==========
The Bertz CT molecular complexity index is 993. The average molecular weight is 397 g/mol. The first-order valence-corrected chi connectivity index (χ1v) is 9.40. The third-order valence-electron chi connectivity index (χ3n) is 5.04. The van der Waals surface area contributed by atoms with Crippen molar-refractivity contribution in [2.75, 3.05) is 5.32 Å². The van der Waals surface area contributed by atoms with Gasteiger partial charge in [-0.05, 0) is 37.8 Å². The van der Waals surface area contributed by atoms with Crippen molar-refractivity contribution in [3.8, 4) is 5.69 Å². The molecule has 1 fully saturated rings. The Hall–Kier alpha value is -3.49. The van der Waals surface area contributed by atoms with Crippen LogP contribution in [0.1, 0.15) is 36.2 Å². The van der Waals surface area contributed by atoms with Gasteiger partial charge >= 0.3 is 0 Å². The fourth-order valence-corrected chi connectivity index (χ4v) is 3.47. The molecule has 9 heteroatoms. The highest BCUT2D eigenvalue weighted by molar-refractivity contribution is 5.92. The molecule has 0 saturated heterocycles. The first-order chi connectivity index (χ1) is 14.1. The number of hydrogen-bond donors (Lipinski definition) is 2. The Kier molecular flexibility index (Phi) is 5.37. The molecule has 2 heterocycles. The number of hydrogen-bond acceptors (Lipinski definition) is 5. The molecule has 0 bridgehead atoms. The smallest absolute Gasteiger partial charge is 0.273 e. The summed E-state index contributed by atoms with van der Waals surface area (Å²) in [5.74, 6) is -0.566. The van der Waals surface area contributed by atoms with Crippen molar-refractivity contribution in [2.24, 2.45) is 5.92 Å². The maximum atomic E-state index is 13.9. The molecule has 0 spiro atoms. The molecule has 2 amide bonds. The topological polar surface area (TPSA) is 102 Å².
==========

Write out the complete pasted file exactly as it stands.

The Bertz CT molecular complexity index is 993. The average molecular weight is 397 g/mol. The first-order valence-corrected chi connectivity index (χ1v) is 9.40. The third-order valence-electron chi connectivity index (χ3n) is 5.04. The van der Waals surface area contributed by atoms with Crippen molar-refractivity contribution in [2.75, 3.05) is 5.32 Å². The van der Waals surface area contributed by atoms with Gasteiger partial charge in [-0.05, 0) is 37.8 Å². The van der Waals surface area contributed by atoms with Crippen molar-refractivity contribution in [3.8, 4) is 5.69 Å². The molecule has 1 fully saturated rings. The Hall–Kier alpha value is -3.49. The van der Waals surface area contributed by atoms with Crippen LogP contribution in [0.1, 0.15) is 36.2 Å². The van der Waals surface area contributed by atoms with Gasteiger partial charge >= 0.3 is 0 Å². The fourth-order valence-corrected chi connectivity index (χ4v) is 3.47. The molecule has 9 heteroatoms. The highest BCUT2D eigenvalue weighted by molar-refractivity contribution is 5.92. The molecule has 0 saturated heterocycles. The first-order chi connectivity index (χ1) is 14.1. The number of hydrogen-bond donors (Lipinski definition) is 2. The Kier molecular flexibility index (Phi) is 5.37. The molecule has 2 heterocycles. The number of hydrogen-bond acceptors (Lipinski definition) is 5. The molecule has 0 bridgehead atoms. The smallest absolute Gasteiger partial charge is 0.273 e. The summed E-state index contributed by atoms with van der Waals surface area (Å²) in [5.74, 6) is -0.566. The van der Waals surface area contributed by atoms with Crippen molar-refractivity contribution in [2.24, 2.45) is 5.92 Å². The maximum atomic E-state index is 13.9. The molecule has 0 spiro atoms. The molecule has 2 amide bonds. The topological polar surface area (TPSA) is 102 Å².